North Tyneside Council is set to be given £3million to spend on phase two of the redevelopment of Swan Hunter’s Yard – but it still won’t be enough to get the £1million ‘white elephant’ crane working.
The authority admitted last week that the £1million crane it bought in 2013 is still in pieces and unused at the yard, because the quay isn’t strong enough to support it.
Next week, the council’s cabinet is expected to accept a raft of grants from the North East LEP (Local Enterprise Partnership) for three new projects, however none of them are for the work needed to put the crane into use.
The first of the three projects is offices on the site, which is expected to cost £1,670,000.
The second is to demolish a basement which will cost £500,000, and the final project will see all of the south block buildings demolished to make way for phase three of the development at a cost of £732,740.
The project to regenerate the former Swan Hunter’s Yard is one of the council’s key economic priorities and in 2015 the authority secured £8million from the North East LEP.
For 145 years, Swan Hunter’s Shipyard was the pride of Tyneside and it was the birthplace of 1,600 ships which sailed all around the world.
The shipyard was closed in 1993, which devastated the region. Some 15 years later, the council announced plans to redevelop the area which it has renamed ‘Swans’.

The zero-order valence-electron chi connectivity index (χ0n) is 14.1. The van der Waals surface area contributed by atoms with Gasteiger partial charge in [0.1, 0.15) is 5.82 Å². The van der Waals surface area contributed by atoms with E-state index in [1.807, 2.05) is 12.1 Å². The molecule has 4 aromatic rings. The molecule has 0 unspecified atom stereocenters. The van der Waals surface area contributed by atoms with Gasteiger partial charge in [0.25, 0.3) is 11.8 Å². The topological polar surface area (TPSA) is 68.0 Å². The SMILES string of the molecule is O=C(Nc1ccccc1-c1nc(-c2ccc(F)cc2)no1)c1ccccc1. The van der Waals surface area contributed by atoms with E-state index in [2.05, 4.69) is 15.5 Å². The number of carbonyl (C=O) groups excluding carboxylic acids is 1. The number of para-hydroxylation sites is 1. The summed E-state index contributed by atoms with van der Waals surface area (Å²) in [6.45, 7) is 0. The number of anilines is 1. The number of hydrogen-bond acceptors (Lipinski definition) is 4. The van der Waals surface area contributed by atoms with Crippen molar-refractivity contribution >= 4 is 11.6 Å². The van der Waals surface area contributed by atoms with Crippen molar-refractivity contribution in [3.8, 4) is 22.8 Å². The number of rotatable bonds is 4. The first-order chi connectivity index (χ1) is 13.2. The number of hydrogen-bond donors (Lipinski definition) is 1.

The North East LEP, which is stumping up the £3million, has said that the redevelopment could bring thousands of jobs to the region.
Helen Golightly, executive director at the North East LEP, said: “The North East LEP is supporting the development of the Swan Offshore Energy Park as a strategic development site and enterprise zone.
“Enterprise zone sites are a central tool in our approach to supporting local businesses to grow and attract new businesses to locate in the North East and are already home to over 1,300 jobs and 45 businesses.
“As a riverside location, the Swans site has been put forward and developed as one of a number of sites supporting the growing subsea, offshore and marine sector in the North East, bringing new jobs to North Tyneside and the wider North East.
“To aid this development, the North East LEP board is supporting a range of essential reclamation and infrastructure works on the site using funds from our growth deal approved by Government.
“Most recently this includes a grant to fully refurbish and re-develop the redundant upper floors of the CFI Building following the successful letting of the lower floors that were refurbished in 2015.”
Laura Hill, Local Democracy Reporting Service